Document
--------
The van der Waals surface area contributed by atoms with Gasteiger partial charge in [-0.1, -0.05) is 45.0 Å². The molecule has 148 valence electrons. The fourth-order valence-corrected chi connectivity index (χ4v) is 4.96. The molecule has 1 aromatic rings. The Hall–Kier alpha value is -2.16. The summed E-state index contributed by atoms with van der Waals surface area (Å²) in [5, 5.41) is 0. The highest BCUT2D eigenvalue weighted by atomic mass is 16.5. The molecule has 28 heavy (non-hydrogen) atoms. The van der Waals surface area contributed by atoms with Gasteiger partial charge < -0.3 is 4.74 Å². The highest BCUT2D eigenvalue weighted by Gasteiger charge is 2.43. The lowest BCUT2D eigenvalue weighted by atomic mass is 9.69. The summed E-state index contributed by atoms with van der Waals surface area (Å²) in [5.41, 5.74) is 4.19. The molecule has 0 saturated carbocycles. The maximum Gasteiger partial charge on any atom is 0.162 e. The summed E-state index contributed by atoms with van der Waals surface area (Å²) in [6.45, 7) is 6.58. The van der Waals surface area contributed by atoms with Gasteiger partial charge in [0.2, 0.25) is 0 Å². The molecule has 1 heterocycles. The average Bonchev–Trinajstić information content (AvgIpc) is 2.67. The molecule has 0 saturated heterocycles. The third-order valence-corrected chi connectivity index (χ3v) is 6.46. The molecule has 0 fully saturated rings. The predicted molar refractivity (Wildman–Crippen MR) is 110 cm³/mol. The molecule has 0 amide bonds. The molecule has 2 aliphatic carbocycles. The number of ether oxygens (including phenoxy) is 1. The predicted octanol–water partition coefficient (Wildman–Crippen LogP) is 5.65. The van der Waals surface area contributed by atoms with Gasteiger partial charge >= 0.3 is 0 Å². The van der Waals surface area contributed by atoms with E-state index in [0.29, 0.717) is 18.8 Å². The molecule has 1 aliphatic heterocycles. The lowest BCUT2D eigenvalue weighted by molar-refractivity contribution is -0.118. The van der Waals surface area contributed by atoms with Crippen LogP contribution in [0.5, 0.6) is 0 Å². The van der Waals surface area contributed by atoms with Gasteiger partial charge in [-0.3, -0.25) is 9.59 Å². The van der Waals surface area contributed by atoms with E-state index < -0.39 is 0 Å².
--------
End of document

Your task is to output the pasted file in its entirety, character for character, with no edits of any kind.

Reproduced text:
The van der Waals surface area contributed by atoms with Gasteiger partial charge in [-0.1, -0.05) is 45.0 Å². The molecule has 148 valence electrons. The fourth-order valence-corrected chi connectivity index (χ4v) is 4.96. The molecule has 1 aromatic rings. The Hall–Kier alpha value is -2.16. The summed E-state index contributed by atoms with van der Waals surface area (Å²) in [5, 5.41) is 0. The highest BCUT2D eigenvalue weighted by atomic mass is 16.5. The molecule has 28 heavy (non-hydrogen) atoms. The van der Waals surface area contributed by atoms with Gasteiger partial charge < -0.3 is 4.74 Å². The highest BCUT2D eigenvalue weighted by Gasteiger charge is 2.43. The lowest BCUT2D eigenvalue weighted by atomic mass is 9.69. The summed E-state index contributed by atoms with van der Waals surface area (Å²) in [5.41, 5.74) is 4.19. The molecule has 0 saturated carbocycles. The maximum Gasteiger partial charge on any atom is 0.162 e. The summed E-state index contributed by atoms with van der Waals surface area (Å²) in [6.45, 7) is 6.58. The van der Waals surface area contributed by atoms with Gasteiger partial charge in [0.2, 0.25) is 0 Å². The molecule has 1 heterocycles. The average Bonchev–Trinajstić information content (AvgIpc) is 2.67. The molecule has 0 saturated heterocycles. The third-order valence-corrected chi connectivity index (χ3v) is 6.46. The molecule has 0 fully saturated rings. The predicted molar refractivity (Wildman–Crippen MR) is 110 cm³/mol. The molecule has 0 amide bonds. The molecule has 2 aliphatic carbocycles. The number of ether oxygens (including phenoxy) is 1. The predicted octanol–water partition coefficient (Wildman–Crippen LogP) is 5.65. The van der Waals surface area contributed by atoms with Gasteiger partial charge >= 0.3 is 0 Å². The van der Waals surface area contributed by atoms with E-state index in [0.29, 0.717) is 18.8 Å². The molecule has 1 aliphatic heterocycles. The lowest BCUT2D eigenvalue weighted by molar-refractivity contribution is -0.118. The van der Waals surface area contributed by atoms with Crippen LogP contribution in [0.5, 0.6) is 0 Å². The van der Waals surface area contributed by atoms with Gasteiger partial charge in [-0.3, -0.25) is 9.59 Å². The van der Waals surface area contributed by atoms with E-state index < -0.39 is 0 Å².